This is the first in a series of blog posts about researching and rewiring Christmas lights to work with Arduino devices.

I spend a lot of time working on web interfaces to sensor data systems. I wanted to learn more about Arduino and small controller systems so I bought some beginner hardware a few months ago. I was able to get some sensors like the DHT11 and DHT22 working, and ran a small comparison test. I bought some air quality measurement sensors that I haven’t figured out yet. But the real reason I wanted to learn Arduino was to build a better Christmas lights controller for this set of lights:

GE Lights Box

This is a set of the GE “Color Effects” LED lights with a custom controller that lets you change the lights using your mobile device. Except the controller is terrible and you have to connect to its Wi-Fi network every time you want to change the program or colour of the lights. This is too bad as the LED lights can do some pretty neat things: they can be addressed individually and have six different colours.

Well, some adventurous people have already taken the plunge and tried to replace the built-in controller with an Arduino. Here are a few:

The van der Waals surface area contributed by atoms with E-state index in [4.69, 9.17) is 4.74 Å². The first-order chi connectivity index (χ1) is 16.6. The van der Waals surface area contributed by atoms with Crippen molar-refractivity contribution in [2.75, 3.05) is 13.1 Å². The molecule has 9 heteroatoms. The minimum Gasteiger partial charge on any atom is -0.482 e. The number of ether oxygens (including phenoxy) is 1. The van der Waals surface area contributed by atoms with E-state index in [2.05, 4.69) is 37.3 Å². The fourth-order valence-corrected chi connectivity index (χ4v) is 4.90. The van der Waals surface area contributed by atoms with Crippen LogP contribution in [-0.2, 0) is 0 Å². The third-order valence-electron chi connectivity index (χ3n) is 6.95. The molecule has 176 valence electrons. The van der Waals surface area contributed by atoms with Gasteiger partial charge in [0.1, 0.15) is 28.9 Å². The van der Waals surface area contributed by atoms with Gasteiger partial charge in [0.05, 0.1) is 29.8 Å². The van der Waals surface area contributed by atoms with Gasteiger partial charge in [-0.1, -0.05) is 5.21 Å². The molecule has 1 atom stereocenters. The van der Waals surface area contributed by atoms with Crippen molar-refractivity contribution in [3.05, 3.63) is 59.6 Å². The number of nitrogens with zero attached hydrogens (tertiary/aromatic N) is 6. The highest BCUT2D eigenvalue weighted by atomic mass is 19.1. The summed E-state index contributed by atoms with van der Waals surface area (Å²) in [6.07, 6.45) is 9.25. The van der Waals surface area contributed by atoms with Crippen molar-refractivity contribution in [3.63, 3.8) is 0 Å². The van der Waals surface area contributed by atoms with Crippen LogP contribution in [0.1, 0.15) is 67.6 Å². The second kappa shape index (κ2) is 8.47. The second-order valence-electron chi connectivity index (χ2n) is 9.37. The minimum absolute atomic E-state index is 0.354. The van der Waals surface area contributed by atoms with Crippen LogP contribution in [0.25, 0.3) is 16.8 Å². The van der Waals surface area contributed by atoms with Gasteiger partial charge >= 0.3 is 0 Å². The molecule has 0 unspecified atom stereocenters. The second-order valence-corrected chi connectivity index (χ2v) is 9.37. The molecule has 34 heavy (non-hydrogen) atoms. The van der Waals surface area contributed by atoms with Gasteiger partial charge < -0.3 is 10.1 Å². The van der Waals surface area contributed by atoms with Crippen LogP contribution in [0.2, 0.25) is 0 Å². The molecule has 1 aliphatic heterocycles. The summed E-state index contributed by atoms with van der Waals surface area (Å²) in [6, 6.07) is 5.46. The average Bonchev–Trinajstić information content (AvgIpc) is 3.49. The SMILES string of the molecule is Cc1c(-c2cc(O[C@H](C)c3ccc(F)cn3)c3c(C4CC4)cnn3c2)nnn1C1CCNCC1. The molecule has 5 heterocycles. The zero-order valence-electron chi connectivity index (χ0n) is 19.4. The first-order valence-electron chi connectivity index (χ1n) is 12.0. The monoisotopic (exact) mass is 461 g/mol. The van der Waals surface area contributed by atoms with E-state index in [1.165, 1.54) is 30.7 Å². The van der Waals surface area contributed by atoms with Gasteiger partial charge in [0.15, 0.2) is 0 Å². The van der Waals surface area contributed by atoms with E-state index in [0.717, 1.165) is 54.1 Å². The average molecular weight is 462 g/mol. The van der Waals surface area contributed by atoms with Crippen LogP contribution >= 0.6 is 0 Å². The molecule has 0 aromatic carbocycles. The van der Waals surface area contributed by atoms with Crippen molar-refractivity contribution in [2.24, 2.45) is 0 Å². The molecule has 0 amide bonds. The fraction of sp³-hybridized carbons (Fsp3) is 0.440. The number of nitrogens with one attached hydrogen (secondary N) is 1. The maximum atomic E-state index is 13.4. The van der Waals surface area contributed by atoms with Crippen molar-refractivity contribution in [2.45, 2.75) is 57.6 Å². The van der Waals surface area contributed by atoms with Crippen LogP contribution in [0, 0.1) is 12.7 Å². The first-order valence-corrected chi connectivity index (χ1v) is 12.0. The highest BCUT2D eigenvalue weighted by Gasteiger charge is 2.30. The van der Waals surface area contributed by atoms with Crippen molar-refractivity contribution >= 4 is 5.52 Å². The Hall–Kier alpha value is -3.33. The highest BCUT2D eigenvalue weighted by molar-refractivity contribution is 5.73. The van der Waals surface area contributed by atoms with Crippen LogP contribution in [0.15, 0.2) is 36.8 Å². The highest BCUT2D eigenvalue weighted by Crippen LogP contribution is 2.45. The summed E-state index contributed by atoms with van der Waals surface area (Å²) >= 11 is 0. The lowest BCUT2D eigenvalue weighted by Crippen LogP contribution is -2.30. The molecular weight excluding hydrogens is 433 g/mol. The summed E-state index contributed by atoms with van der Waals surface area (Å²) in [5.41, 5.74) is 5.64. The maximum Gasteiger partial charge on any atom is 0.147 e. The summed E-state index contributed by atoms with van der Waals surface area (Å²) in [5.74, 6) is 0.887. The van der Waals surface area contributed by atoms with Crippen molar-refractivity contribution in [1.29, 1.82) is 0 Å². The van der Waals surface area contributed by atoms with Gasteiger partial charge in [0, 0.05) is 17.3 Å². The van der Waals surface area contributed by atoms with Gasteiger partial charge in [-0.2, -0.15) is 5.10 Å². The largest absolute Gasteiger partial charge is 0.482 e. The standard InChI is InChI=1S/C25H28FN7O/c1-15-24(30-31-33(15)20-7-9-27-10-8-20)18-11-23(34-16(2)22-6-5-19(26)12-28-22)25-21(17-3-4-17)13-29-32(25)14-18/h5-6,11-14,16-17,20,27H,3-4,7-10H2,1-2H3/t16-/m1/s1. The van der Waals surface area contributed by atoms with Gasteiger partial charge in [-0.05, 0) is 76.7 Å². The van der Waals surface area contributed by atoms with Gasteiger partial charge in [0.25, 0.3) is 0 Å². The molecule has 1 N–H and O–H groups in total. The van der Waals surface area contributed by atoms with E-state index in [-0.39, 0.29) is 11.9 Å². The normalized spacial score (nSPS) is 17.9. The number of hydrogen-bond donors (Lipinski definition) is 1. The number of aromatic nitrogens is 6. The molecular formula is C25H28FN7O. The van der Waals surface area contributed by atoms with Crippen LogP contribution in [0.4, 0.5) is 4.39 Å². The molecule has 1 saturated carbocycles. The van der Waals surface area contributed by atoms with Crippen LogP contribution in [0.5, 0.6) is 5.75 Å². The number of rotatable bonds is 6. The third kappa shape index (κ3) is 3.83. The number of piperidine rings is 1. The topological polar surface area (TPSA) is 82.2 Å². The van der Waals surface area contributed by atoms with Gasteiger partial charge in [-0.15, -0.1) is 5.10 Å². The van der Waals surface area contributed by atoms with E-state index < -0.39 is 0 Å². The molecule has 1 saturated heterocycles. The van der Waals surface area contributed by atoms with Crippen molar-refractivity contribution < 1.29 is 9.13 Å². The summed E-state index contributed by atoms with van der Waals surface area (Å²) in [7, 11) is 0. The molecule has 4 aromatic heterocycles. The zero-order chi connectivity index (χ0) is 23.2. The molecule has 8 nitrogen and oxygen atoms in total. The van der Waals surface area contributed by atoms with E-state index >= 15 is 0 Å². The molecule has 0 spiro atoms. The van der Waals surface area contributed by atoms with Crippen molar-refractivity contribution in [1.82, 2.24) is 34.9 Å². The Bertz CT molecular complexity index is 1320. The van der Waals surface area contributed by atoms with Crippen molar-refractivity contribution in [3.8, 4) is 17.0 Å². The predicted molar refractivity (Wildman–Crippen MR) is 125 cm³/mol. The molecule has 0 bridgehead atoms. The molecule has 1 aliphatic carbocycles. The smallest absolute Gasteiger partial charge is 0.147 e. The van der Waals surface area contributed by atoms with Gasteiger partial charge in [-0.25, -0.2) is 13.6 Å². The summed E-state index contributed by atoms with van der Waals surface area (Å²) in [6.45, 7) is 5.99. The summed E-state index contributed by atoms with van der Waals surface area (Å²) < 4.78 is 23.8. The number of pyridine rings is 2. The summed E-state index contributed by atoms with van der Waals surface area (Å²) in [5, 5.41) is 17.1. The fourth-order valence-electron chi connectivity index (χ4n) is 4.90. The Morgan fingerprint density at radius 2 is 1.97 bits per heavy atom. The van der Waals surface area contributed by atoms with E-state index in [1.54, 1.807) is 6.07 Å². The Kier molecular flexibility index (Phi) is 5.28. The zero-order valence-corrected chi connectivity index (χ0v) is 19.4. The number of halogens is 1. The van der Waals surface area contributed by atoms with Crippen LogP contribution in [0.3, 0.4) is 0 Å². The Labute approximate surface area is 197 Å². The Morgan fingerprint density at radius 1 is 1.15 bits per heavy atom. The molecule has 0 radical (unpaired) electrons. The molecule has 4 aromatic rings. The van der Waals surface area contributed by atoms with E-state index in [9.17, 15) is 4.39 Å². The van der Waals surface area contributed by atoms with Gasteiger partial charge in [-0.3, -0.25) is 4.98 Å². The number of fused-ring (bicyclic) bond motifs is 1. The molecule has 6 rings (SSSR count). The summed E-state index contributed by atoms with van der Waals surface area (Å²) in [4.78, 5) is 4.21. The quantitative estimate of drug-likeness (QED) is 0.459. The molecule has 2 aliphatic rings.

I plan on following their work and implementing something similar, although I may use a different wireless tech. I was a bit leery about opening up the controller and futzing around with the wiring, but knowing that they use 5V makes everything much more simple — most Arduino controllers run on 3.3V or 5V. And I have a Mega 2560 that runs on 5V!

The secondary project that I will also be attempting is to hack these lights:

HC Lights Box

They have a small controller brick with a button that switches between programs. A remote that runs on a weird little battery can turn the lights on/off, change the program, and sync. I am not sure about the syncing, it may have something to do with multiple light strands. The remote is pretty cheap and the plastic housing comes pre-scratched. It uses RF, which is nice as you wouldn’t need to go outside or point at the controller box to change the lights.

I am not 100% sure what my plan here is, although I have a few ideas.

  1. Gut the remote and connect the RF internals to an Arduino, using that to send the commands
  2. Order an Arduino Radio breakout board, and use that to send messages to the controller
  3. Replace the controller with an Arduino

Number 2 sounds appealing as I get to keep the remote just in case, although I don’t know what frequency the radio is using and ordering that part may take a week or two. Number 3 may be difficult depending on the voltage used by the existing controller. Number 1 may also use a weird voltage or be inconvenient to connect to an Arduino board. I guess I will need to research this a bit more!